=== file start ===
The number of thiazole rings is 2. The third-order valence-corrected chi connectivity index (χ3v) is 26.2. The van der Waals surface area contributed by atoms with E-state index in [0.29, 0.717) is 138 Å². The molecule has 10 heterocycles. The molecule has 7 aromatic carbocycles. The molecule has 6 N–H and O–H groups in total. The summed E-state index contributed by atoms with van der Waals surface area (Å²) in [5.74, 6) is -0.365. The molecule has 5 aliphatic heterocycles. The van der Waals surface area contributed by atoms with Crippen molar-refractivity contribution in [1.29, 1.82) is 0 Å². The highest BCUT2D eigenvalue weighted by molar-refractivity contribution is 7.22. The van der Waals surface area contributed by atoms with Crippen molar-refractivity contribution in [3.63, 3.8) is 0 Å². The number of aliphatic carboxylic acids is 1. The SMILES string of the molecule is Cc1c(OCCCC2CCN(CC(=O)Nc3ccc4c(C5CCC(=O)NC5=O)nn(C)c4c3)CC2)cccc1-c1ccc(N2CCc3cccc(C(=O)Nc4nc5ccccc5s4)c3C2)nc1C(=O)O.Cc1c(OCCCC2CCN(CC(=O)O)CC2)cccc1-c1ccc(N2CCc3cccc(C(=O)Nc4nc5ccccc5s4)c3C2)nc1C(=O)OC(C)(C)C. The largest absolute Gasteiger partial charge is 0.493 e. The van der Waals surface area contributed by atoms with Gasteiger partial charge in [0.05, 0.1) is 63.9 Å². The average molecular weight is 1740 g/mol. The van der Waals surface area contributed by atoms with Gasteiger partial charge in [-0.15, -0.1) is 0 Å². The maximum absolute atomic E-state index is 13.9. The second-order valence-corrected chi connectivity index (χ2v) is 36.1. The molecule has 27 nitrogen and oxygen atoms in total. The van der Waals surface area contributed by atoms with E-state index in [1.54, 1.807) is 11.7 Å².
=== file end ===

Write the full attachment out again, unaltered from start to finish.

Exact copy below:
The number of thiazole rings is 2. The third-order valence-corrected chi connectivity index (χ3v) is 26.2. The van der Waals surface area contributed by atoms with E-state index in [0.29, 0.717) is 138 Å². The molecule has 10 heterocycles. The molecule has 7 aromatic carbocycles. The molecule has 6 N–H and O–H groups in total. The summed E-state index contributed by atoms with van der Waals surface area (Å²) in [5.74, 6) is -0.365. The molecule has 5 aliphatic heterocycles. The van der Waals surface area contributed by atoms with Crippen molar-refractivity contribution in [1.29, 1.82) is 0 Å². The highest BCUT2D eigenvalue weighted by molar-refractivity contribution is 7.22. The van der Waals surface area contributed by atoms with Crippen molar-refractivity contribution in [3.63, 3.8) is 0 Å². The number of aliphatic carboxylic acids is 1. The SMILES string of the molecule is Cc1c(OCCCC2CCN(CC(=O)Nc3ccc4c(C5CCC(=O)NC5=O)nn(C)c4c3)CC2)cccc1-c1ccc(N2CCc3cccc(C(=O)Nc4nc5ccccc5s4)c3C2)nc1C(=O)O.Cc1c(OCCCC2CCN(CC(=O)O)CC2)cccc1-c1ccc(N2CCc3cccc(C(=O)Nc4nc5ccccc5s4)c3C2)nc1C(=O)OC(C)(C)C. The largest absolute Gasteiger partial charge is 0.493 e. The van der Waals surface area contributed by atoms with Gasteiger partial charge in [0.05, 0.1) is 63.9 Å². The average molecular weight is 1740 g/mol. The van der Waals surface area contributed by atoms with Gasteiger partial charge in [-0.15, -0.1) is 0 Å². The maximum absolute atomic E-state index is 13.9. The second-order valence-corrected chi connectivity index (χ2v) is 36.1. The molecule has 27 nitrogen and oxygen atoms in total. The van der Waals surface area contributed by atoms with E-state index in [1.54, 1.807) is 11.7 Å².